In his book ‘The Deadly Rise of Anti-Science: a Scientist’s Warning’, Peter Hotez notes that health misinformation is organised, well-financed, and politically motivated.
‘The Deadly Rise of Anti-Science: a Scientist’s Warning’ by Peter Hotez, Dean for the National School of Tropical Medicine at Baylor College of Medicine Houston, TX, USA, is essential reading for out times. The internationally acclaimed researcher refuses to call the anti-vaccination rhetoric “misinformation” or “infodemic”; he calls it the anti-science movement as it is organised, well-financed, and politically motivated.
According to the Lancet, Hotez created an illustrative narrative combining his normative experience as a scientist coupled with a wealth of literature and informative visualisations. Hotez shares his living experience as a researcher and his coping strategies against anti-vaccine rhetoric stemming from his fierce opponents and anti-vaccine lobbyist.
In a recent interview with Scientific American, he says, it is the ecosystem that’s doing a lot of damage to the country and to American science and scientists. “And now it’s reached a new level. It’s become a lethal force. It’s the fact that [at least] 200,000 Americans needlessly perished [between June 2021 and March 2022] because they refused the COVID vaccine during the [Delta and Omicron COVID waves], and they were victims of this organised campaign.”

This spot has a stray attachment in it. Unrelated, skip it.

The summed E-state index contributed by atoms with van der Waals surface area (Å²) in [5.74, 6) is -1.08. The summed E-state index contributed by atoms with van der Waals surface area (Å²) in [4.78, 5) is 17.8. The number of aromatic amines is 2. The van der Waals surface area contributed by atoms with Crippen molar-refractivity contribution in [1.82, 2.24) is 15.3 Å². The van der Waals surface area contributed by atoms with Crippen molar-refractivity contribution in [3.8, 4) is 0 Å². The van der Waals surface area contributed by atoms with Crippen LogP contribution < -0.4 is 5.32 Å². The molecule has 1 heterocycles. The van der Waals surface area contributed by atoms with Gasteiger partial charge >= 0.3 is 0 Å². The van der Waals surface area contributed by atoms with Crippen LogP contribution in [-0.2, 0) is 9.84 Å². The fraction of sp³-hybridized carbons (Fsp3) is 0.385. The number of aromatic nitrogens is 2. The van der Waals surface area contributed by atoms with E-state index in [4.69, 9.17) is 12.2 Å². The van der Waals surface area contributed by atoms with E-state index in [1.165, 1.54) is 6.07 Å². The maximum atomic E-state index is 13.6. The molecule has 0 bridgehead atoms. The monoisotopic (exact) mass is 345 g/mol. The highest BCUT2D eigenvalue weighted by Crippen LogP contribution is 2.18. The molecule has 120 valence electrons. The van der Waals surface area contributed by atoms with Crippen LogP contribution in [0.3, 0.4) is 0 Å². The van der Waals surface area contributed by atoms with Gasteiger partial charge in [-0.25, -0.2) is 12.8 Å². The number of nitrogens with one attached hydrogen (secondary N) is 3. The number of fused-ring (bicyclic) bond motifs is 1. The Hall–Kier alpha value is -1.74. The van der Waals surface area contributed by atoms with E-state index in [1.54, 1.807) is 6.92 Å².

Hotez has a long history of confronting anti-vaccine groups. In his prior work, ‘Vaccines Did Not Cause Rachel’s Autism’, Hotez, who has a daughter with autism, debunked the claim that vaccines cause autism. He says about a decade ago, he noticed a shift in their tactics. These groups, perhaps due to the diminishing support for the vaccine-autism link, began integrating themselves into American politics, aligning with the Republican Tea Party even before the pandemic. Hotez says their focus centered on the notions of health freedom and medical freedom, which ultimately unravelled during the COVID-19 crisis.
During the pandemic, an overwhelming volume of health information flooded through news and social media channels, culminating in what the World Health Organization (WHO) and the United Nations labelled as an infodemic. It led to confusion among masses across the world, giving rise to conspiracy theories, with some people rejecting COVID-19 vaccines, others refusing to comply with essential public health measures such as masking and physical distancing. A significant number of people even dismissed COVID-19 as a myth.